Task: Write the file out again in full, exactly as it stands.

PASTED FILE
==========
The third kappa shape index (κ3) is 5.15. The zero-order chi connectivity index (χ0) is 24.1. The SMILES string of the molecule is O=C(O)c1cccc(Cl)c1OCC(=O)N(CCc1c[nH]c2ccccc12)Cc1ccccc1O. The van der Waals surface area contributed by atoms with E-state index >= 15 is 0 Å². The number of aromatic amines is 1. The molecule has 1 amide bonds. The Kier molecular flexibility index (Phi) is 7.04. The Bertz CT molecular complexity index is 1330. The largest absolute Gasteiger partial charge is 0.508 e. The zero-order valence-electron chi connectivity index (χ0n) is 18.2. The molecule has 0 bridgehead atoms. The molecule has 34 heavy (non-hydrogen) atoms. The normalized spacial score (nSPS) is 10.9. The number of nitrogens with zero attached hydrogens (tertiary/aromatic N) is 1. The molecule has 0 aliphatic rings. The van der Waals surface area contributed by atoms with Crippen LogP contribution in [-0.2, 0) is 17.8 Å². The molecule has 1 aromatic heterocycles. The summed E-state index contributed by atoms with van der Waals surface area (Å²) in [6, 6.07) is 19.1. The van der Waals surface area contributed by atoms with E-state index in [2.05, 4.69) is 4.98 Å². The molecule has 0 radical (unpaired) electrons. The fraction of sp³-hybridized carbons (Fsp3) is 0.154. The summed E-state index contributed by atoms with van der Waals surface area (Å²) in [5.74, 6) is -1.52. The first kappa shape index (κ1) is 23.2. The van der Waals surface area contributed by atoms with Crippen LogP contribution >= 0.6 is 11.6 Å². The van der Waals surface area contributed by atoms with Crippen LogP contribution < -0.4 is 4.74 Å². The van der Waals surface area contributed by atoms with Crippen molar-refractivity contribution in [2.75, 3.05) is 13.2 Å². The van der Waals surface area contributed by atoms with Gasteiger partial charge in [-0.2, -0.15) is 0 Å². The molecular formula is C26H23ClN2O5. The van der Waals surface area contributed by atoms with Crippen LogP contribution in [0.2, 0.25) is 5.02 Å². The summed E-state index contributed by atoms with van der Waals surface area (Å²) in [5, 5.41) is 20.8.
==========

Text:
The third kappa shape index (κ3) is 5.15. The zero-order chi connectivity index (χ0) is 24.1. The SMILES string of the molecule is O=C(O)c1cccc(Cl)c1OCC(=O)N(CCc1c[nH]c2ccccc12)Cc1ccccc1O. The van der Waals surface area contributed by atoms with E-state index >= 15 is 0 Å². The number of aromatic amines is 1. The molecule has 1 amide bonds. The Kier molecular flexibility index (Phi) is 7.04. The Bertz CT molecular complexity index is 1330. The largest absolute Gasteiger partial charge is 0.508 e. The zero-order valence-electron chi connectivity index (χ0n) is 18.2. The molecule has 0 bridgehead atoms. The molecule has 34 heavy (non-hydrogen) atoms. The normalized spacial score (nSPS) is 10.9. The number of nitrogens with zero attached hydrogens (tertiary/aromatic N) is 1. The molecule has 0 aliphatic rings. The van der Waals surface area contributed by atoms with Crippen LogP contribution in [-0.2, 0) is 17.8 Å². The molecule has 1 aromatic heterocycles. The summed E-state index contributed by atoms with van der Waals surface area (Å²) in [6, 6.07) is 19.1. The van der Waals surface area contributed by atoms with E-state index in [2.05, 4.69) is 4.98 Å². The molecule has 0 radical (unpaired) electrons. The fraction of sp³-hybridized carbons (Fsp3) is 0.154. The summed E-state index contributed by atoms with van der Waals surface area (Å²) in [5.74, 6) is -1.52. The first kappa shape index (κ1) is 23.2. The van der Waals surface area contributed by atoms with Crippen LogP contribution >= 0.6 is 11.6 Å². The van der Waals surface area contributed by atoms with Crippen LogP contribution < -0.4 is 4.74 Å². The van der Waals surface area contributed by atoms with Crippen molar-refractivity contribution in [2.75, 3.05) is 13.2 Å². The van der Waals surface area contributed by atoms with Gasteiger partial charge in [-0.2, -0.15) is 0 Å². The molecular formula is C26H23ClN2O5. The van der Waals surface area contributed by atoms with Crippen LogP contribution in [0.2, 0.25) is 5.02 Å². The summed E-state index contributed by atoms with van der Waals surface area (Å²) in [5, 5.41) is 20.8.